Trump signs industry-backed legislation ending ‘gag clauses’
President Trump today signed the Patient Right to Know Prices Act (S. 2554) and the Know the Lowest Price Act (S. 2553) at a ceremony today at the White House.
Among those in attendance at the bill signing ceremony were National Association of Chain Drug Stores president and CEO Steve Anderson; NACDS vice chairman and executive vice president of Wakefern Food/ShopRite, Chris Lane; and NCPA CEO B. Douglas Hoey.
The bills will help patients save money on prescription drugs by ending so-called “gag clauses” that prevent pharmacists from telling patients about instances in which they could save money by paying cash out-of-pocket instead of using their insurance benefit. S. 2553 pertains to Medicare Part D and Medicare Advantage, and S. 2554 pertains to private plans.
In addition, S. 2554 includes a separate NACDS-backed provision that requires the Federal Trade Commission and the Department of Justice to be notified of any biosimilars patent settlements, as a way to prevent such agreements from delaying patients’ access to lower-cost drugs.
“NACDS applauds the focus and the determination that the Trump Administration is bringing to the work of reducing patients’ out-of-pocket drug costs, and we appreciate the diligence of these bills’ Congressional sponsors in leading this legislation all the way to the President’s desk,” Anderson said.
Prior to signing the bills President Trump said, “I’m thrilled to sign two bills that will lower the cost of prescription drugs. Earlier this year I released our drug pricing Blueprint, setting out a new agenda to drive down drug prices. Within a week of releasing the Blueprint, my administration started to crack down on so-called ‘gag clauses’ in Medicare Part D plans. These clauses prevent pharmacists from telling patients about more affordable options for prescription drugs.”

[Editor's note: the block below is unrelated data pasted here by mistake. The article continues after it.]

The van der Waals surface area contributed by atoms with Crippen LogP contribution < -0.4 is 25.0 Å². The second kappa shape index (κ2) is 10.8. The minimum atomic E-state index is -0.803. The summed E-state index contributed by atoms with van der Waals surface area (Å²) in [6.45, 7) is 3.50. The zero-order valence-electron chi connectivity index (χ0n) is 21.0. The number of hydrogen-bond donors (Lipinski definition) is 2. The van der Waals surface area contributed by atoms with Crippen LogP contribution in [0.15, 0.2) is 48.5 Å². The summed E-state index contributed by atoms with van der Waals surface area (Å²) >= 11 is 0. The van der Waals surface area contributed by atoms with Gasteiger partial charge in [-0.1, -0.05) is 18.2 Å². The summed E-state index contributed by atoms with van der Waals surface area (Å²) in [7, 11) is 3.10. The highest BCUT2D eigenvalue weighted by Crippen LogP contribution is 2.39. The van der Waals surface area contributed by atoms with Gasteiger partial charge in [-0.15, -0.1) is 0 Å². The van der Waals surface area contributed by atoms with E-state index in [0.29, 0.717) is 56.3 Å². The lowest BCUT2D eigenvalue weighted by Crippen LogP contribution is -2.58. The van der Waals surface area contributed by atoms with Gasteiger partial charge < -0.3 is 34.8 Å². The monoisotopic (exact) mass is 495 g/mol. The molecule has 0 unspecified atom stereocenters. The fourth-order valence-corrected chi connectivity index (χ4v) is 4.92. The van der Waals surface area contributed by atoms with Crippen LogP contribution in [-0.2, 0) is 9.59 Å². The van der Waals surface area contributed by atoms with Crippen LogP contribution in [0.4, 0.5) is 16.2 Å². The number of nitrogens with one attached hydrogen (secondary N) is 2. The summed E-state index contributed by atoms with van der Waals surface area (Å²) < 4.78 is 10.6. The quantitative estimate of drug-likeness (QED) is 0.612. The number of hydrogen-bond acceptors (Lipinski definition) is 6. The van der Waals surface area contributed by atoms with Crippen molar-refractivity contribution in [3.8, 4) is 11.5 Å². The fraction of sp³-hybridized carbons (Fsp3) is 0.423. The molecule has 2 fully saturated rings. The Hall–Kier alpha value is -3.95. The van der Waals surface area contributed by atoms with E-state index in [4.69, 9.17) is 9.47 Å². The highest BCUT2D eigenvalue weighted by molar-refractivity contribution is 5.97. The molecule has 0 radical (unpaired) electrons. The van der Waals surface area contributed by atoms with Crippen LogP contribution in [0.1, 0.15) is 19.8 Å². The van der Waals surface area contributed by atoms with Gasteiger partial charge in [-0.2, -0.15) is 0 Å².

At the ceremony, Health and Human Services Secretary Alex Azar extended President Trump’s gratitude to the members of Congress and the Senate for passing “these two very important pieces of legislation that end pharmacy gag practices, which prevent a patient from knowing they can pay less for drugs. Now you can ask your pharmacist, can I pay less for this medicine than what my insurance is going to pay? That is an important right and it shows that with drug pricing we can work in a bipartisan way because we have to get drug prices down.”
Azar continued, “Thanks to the President’s leadership we have already taken major action since the President rolled out his Blueprint. We’re creating a pathway for importation of drugs to relieve exorbitant price increases of generic drugs and other branded drugs in the U.S. that are off patent. He’s also brought increased competition to generic approvals at historic levels and ended gaming by branded companies to prevent the entrance of new generic drugs. This is just the tip of the iceberg. In the weeks and months ahead we have so much more coming from the regulatory aspect to break down the price of drugs in this country.”
“NACDS has engaged strongly in the current focus on bringing about policies that enhance the affordability of prescription drugs, which studies have shown is a key factor in whether patients will take their medications as prescribed and thus play a critical role in their own health and wellness. Current efforts build on pharmacy’s role as a long-standing and trusted partner for patients and for government leaders seeking workable solutions,” NACDS said.
A January 2018 national survey conducted by Morning Consult and commissioned by NACDS found that eight-in-ten respondents said pharmacists are credible sources of information about how to save money on prescription drugs. “That is the highest rating of all healthcare professionals tested. This new law will provide pharmacists with another opportunity to help patients enhance the affordability, and thus the effectiveness, of their medication therapy – and we look forward to the continued dialogue and work with the Trump Administration and with Congress,” NACDS said.
Sen. Susan Collins, R-Maine is the lead sponsor of S. 2554 and an original co-sponsor of S. 2553. Sen. Debbie Stabenow, D, Mich. is the lead sponsor of S. 2553 and an original co-sponsor of S. 2554. Serving as original co-sponsors of both bills are: Sens. John Barrasso, R-Wyo., Bill Cassidy, R-La., and Claire McCaskill, D- Mo. In addition, Sen. Ron Wyden, D-Ore. is an original cosponsor of S. 2553.